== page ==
By Pádraig Hoare
Balanced development cannot be achieved and trying to achieve it would be counter-productive for national prosperity, an expert on regional economics has said.
Economics lecturer at University College Cork (UCC), Frank Crowley said rather than infrastructural plans attempting to redress regional imbalance, it would be more prudent to enhance Dublin and the regions simultaneously.
He was speaking as an engineering body called for investment into a motorway linking Galway and Cork, and Ringaskiddy as a port in Cork to counterbalance Dublin Port’s dominance.
The Government will unveil the €115bn national planning plan on Friday, with 10 years of capital investment projects to be financed.
A report by the Irish Academy of Engineering (IAE) said enlarging south coast ports, particularly Ringaskiddy, would improve supply, security and direct access to Europe.
“This would require new investment including completion of the Atlantic cities motorway route linking Galway, Limerick, Cork and Ringaskiddy,” it said, adding that it could cost up to €1.8bn depending on the motorway routes chosen.
The body said the Ringaskiddy and motorway link would contribute to balance regional development “by relocating a significant portion of the employment in supply chain management, warehousing and distribution” currently in the greater Dublin area.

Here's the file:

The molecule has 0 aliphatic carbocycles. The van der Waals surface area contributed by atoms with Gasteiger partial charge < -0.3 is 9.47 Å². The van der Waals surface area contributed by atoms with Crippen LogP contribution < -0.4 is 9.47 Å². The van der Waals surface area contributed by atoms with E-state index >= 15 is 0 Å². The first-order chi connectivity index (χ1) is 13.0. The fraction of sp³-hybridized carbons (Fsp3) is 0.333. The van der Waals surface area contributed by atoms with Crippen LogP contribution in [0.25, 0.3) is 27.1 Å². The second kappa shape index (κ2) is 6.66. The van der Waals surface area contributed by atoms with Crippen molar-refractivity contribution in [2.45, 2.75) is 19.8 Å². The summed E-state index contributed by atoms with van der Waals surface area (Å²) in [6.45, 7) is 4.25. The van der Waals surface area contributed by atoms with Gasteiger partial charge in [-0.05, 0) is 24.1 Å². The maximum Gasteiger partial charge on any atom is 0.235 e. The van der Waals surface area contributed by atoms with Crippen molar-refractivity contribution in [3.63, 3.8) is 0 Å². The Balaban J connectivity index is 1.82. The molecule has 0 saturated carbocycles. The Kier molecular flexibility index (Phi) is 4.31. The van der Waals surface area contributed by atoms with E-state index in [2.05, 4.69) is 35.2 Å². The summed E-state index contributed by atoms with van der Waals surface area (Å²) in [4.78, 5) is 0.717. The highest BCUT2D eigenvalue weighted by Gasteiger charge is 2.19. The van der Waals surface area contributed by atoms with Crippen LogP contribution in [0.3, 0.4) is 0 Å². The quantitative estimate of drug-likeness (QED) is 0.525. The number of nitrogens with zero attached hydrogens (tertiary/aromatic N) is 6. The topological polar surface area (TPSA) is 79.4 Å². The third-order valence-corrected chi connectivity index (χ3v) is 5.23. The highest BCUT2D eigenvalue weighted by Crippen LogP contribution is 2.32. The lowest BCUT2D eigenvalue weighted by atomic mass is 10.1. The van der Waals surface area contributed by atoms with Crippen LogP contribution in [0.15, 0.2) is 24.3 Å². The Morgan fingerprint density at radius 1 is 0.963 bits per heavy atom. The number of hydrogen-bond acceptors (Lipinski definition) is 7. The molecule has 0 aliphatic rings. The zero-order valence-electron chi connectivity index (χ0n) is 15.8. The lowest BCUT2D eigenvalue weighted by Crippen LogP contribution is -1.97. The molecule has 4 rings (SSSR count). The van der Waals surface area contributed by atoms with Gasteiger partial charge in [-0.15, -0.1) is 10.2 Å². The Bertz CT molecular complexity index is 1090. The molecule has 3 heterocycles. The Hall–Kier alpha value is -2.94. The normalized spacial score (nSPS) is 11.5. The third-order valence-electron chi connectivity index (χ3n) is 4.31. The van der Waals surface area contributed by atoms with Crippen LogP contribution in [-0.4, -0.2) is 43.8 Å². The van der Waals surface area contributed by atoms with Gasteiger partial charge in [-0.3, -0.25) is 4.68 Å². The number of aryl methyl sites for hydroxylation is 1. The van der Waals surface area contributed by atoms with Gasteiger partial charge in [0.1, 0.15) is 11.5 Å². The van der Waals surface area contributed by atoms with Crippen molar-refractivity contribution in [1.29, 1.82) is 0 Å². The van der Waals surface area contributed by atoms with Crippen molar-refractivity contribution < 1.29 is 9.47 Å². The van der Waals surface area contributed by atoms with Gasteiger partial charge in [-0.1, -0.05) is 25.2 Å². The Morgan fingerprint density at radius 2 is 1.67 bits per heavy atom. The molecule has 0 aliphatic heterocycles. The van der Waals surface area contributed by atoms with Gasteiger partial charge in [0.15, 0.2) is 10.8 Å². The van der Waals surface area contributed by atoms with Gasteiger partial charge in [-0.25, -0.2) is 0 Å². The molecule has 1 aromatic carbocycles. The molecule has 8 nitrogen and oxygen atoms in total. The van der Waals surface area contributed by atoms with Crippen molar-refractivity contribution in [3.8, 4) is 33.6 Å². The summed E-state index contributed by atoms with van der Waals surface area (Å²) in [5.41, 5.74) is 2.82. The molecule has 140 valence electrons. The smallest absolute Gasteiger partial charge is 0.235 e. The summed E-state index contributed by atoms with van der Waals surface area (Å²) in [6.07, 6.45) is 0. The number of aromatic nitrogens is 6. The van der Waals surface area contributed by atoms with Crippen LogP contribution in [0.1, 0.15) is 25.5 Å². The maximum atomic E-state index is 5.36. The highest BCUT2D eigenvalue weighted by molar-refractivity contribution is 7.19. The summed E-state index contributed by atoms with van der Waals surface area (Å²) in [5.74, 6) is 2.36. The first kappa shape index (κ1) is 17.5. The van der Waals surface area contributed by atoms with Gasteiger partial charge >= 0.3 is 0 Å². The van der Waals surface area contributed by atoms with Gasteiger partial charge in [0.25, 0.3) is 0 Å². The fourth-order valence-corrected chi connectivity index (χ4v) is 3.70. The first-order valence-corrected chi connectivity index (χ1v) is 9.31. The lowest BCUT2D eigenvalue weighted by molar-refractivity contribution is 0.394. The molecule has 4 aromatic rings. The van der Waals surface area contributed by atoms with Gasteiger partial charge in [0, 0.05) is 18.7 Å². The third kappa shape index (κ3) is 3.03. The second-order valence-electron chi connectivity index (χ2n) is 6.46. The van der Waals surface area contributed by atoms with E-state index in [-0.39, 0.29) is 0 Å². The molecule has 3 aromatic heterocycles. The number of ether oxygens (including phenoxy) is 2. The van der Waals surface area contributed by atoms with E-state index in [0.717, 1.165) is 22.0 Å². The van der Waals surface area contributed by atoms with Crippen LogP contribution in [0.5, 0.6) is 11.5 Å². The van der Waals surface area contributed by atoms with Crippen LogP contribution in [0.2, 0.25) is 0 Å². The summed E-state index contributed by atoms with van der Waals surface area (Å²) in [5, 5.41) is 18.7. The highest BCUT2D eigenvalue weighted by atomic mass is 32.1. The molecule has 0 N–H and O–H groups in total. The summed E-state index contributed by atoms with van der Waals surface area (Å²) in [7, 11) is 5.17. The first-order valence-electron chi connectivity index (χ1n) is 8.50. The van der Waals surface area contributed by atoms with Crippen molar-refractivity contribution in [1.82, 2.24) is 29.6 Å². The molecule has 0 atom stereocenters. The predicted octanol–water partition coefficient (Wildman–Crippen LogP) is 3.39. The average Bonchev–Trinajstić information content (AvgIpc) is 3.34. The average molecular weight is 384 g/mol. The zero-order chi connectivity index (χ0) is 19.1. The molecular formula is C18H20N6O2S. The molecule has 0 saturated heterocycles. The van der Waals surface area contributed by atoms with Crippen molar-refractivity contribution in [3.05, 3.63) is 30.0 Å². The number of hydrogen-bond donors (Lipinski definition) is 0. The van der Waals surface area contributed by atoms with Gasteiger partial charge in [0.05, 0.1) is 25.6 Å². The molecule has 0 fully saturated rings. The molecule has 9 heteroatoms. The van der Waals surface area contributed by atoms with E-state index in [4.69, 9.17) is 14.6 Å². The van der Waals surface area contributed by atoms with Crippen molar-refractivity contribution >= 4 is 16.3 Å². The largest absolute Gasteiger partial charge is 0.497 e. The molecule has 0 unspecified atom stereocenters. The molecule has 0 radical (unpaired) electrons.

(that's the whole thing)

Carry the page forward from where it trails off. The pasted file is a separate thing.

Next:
However, Mr Crowley said: “Yes, Dublin needs to overcome its congestion and housing shortage problems and with the right policies that can be done. But Dublin is not big when you compare it to Tokyo, New York or London. Dublin is going to get bigger and that is not a bad thing. It has place advantages that large cities benefit from, that other areas of the country just simply cannot compete with.”
He said “some imbalance is natural” and should not be viewed as a completely negative phenomenon.
“The Government’s responsibility in this respect is to ensure that they can unlock the economic potential in lagging regions and maximise their growth by providing well-connected infrastructure between provincial cities,” he said.